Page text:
What will future generations condemn us for?

That’s the intriguing question tackled by Ghanaian philosopher, novelist and Princeton professor Kwame Anthony Appiah in a recent opinion piece in the Washington Post. “Once, pretty much everywhere, beating your wife and children was regarded as a father’s duty, homosexuality was a hanging offense, and waterboarding was approved — in fact, invented — by the Catholic…

By admin October 5, 2010 8

How butter leads to women’s emancipation: a self help group in Ethiopia

In societies where women are traditionally confined to the home and denied any voice, how can NGOs help bring them together? Ethiopia week on the blog continues with a visit to a women’s group supported by an Oxfam partner, Rift Valley Children and Women Development. On the way, Hussen Delecha, an ex-Save the Children staffer…

By admin September 24, 2010 5

How Change Happens: Improving the Education system in Niger

I’m always keen to pick up and explore examples of ‘how change happens’ in different situations (feel free to send suggestions). Here’s one from a conversation with Oxfam’s country director in Niger, Mbacke Niang, As one might expect in one of the world’s poorest countries, Niger has a dysfunctional, poorly managed and inaccessible primary education…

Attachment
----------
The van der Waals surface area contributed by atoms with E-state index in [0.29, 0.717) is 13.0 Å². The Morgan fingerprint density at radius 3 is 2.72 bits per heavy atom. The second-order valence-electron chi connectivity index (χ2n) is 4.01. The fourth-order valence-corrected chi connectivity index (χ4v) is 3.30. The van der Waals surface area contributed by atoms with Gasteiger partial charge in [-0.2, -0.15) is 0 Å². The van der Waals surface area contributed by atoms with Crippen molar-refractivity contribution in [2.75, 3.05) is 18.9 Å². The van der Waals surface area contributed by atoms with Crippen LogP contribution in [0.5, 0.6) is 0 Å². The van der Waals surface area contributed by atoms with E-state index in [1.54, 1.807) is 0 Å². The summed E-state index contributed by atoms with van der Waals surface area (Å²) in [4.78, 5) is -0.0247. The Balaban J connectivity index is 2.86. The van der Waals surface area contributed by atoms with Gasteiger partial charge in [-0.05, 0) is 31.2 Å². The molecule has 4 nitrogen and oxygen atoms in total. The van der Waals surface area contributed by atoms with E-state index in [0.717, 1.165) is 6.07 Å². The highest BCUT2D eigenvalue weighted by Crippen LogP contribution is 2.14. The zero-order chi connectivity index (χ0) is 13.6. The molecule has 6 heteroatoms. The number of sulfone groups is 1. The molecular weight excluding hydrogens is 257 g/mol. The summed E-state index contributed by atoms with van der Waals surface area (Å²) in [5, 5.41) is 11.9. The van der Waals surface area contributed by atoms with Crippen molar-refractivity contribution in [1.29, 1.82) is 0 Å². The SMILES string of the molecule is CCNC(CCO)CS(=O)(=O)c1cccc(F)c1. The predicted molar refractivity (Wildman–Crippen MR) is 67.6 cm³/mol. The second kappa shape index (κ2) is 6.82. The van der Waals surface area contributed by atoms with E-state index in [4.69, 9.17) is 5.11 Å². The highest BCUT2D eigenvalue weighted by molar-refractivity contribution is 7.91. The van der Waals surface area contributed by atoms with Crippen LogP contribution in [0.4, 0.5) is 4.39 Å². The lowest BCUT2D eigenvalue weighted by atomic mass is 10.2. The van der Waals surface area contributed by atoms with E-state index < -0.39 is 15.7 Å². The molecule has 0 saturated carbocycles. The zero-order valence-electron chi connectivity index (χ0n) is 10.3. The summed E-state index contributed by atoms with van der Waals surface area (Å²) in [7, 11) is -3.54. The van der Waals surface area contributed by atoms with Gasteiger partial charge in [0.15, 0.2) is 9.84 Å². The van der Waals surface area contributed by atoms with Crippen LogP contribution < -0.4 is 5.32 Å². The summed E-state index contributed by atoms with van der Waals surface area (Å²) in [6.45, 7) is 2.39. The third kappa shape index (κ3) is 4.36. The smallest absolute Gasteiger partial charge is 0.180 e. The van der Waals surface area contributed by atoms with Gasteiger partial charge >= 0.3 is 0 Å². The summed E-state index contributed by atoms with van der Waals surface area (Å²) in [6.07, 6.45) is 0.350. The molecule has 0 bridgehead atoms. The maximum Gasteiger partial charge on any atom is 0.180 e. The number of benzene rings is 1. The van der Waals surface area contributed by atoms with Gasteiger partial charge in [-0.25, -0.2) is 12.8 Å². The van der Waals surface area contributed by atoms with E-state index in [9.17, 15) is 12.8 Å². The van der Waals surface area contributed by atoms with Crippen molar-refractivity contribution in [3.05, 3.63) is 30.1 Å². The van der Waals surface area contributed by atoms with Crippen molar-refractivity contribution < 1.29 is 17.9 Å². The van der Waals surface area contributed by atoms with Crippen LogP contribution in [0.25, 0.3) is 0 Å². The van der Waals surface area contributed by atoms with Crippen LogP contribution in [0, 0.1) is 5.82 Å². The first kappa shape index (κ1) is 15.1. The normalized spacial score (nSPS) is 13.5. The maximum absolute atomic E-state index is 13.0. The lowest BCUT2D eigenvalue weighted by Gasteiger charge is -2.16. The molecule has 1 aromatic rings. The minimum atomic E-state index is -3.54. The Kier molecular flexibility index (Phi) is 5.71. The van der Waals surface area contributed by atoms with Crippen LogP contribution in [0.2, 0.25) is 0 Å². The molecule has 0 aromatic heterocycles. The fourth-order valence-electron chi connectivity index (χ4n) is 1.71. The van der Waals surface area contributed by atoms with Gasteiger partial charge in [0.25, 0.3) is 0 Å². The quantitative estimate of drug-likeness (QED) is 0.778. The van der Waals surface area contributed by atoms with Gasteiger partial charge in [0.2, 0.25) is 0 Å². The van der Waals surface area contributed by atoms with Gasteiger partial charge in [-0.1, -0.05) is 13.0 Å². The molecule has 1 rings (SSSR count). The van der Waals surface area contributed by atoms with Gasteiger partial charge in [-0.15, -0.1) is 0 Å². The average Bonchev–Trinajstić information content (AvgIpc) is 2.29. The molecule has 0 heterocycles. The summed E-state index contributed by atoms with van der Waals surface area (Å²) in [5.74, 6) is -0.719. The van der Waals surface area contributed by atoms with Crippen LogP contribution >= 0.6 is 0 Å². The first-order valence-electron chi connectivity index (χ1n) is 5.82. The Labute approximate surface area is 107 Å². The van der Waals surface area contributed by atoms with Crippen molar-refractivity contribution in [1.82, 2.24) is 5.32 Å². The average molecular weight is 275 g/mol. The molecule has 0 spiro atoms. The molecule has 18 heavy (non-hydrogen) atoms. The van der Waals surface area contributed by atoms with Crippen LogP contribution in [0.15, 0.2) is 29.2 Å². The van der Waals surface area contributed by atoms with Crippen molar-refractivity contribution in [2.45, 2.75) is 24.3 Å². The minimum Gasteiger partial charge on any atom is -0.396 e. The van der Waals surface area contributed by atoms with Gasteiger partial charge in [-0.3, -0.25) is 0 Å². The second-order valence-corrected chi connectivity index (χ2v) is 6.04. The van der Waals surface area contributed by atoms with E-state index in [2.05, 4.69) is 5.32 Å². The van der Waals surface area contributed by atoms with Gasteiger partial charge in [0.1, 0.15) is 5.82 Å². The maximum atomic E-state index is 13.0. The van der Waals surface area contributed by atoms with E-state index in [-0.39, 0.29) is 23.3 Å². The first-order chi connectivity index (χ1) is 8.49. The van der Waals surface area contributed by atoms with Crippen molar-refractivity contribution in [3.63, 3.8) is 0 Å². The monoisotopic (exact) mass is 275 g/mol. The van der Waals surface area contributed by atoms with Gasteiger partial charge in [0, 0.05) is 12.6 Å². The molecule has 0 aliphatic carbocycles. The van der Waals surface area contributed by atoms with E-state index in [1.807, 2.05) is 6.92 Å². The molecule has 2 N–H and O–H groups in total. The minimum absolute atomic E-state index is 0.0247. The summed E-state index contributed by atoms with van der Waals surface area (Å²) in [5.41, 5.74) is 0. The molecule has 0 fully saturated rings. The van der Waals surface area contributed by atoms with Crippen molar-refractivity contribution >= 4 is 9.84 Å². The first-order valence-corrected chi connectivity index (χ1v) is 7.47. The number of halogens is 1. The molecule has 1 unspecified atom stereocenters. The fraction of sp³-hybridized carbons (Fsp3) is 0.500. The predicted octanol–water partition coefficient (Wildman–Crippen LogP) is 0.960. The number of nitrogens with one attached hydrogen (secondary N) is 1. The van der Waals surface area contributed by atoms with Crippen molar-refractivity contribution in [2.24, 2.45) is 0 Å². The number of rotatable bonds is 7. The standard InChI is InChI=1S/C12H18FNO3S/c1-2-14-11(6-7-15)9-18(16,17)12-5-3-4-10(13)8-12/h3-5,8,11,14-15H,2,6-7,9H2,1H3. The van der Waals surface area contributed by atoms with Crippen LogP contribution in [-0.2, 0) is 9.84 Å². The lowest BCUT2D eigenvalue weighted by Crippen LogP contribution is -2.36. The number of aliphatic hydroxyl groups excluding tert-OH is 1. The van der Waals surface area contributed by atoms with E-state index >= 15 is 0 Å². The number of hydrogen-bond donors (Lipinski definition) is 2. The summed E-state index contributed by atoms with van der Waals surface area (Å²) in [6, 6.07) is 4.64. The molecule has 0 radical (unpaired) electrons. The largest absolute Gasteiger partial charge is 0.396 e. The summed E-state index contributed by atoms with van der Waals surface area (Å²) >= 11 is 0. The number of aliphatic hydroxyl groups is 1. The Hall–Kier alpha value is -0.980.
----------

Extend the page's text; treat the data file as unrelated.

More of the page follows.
By admin September 15, 2010 4

Random Highlights from the Manchester War on Poverty Conference

Some random observations from the ‘Ten Years of War Against Poverty’ conference in Manchester, before I head off to Edinburgh for tomorrow’s conference on ‘Making the Most of Scotland’s Aid (it’s that time of year…) Ravi Kanbur (one of my heroes for his paper on why NGOs and the  big institutions disagree all the time)…

By admin September 9, 2010 1

What can Sweden teach us about successful development?

What, if anything, can today’s developing countries learn from Sweden? That’s the question that a new paper by Ari Kokko, published by the UN University’s World Institute for Development Economics Research, seeks to answer. Sweden is particularly relevant because up until well into the 19th Century, it looked very much like a developing country: dependent…

By admin September 7, 2010 1